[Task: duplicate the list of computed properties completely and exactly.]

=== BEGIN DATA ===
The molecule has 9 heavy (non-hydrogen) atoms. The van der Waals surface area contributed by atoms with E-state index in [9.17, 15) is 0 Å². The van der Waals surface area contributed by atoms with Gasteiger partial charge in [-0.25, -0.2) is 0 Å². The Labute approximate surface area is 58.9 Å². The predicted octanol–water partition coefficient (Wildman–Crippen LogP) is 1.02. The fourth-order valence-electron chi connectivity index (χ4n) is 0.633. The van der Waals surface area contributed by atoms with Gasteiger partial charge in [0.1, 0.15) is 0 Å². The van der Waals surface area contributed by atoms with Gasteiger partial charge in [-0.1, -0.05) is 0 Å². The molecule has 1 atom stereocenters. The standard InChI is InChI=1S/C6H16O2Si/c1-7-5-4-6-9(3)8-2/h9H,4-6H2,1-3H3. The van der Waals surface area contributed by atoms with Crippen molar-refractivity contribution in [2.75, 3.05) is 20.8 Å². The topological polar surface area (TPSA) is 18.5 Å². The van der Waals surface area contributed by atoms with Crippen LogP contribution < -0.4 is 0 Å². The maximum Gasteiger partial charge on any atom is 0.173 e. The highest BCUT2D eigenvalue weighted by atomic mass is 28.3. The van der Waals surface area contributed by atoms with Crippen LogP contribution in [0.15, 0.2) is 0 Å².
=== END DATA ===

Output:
The molecule has 9 heavy (non-hydrogen) atoms. The van der Waals surface area contributed by atoms with E-state index in [9.17, 15) is 0 Å². The van der Waals surface area contributed by atoms with Gasteiger partial charge in [-0.25, -0.2) is 0 Å². The Labute approximate surface area is 58.9 Å². The predicted octanol–water partition coefficient (Wildman–Crippen LogP) is 1.02. The fourth-order valence-electron chi connectivity index (χ4n) is 0.633. The van der Waals surface area contributed by atoms with Gasteiger partial charge in [0.1, 0.15) is 0 Å². The van der Waals surface area contributed by atoms with Gasteiger partial charge in [-0.1, -0.05) is 0 Å². The molecule has 1 atom stereocenters. The standard InChI is InChI=1S/C6H16O2Si/c1-7-5-4-6-9(3)8-2/h9H,4-6H2,1-3H3. The van der Waals surface area contributed by atoms with Crippen molar-refractivity contribution in [2.75, 3.05) is 20.8 Å². The topological polar surface area (TPSA) is 18.5 Å². The van der Waals surface area contributed by atoms with Crippen LogP contribution < -0.4 is 0 Å². The maximum Gasteiger partial charge on any atom is 0.173 e. The highest BCUT2D eigenvalue weighted by atomic mass is 28.3. The van der Waals surface area contributed by atoms with Crippen LogP contribution in [0.15, 0.2) is 0 Å².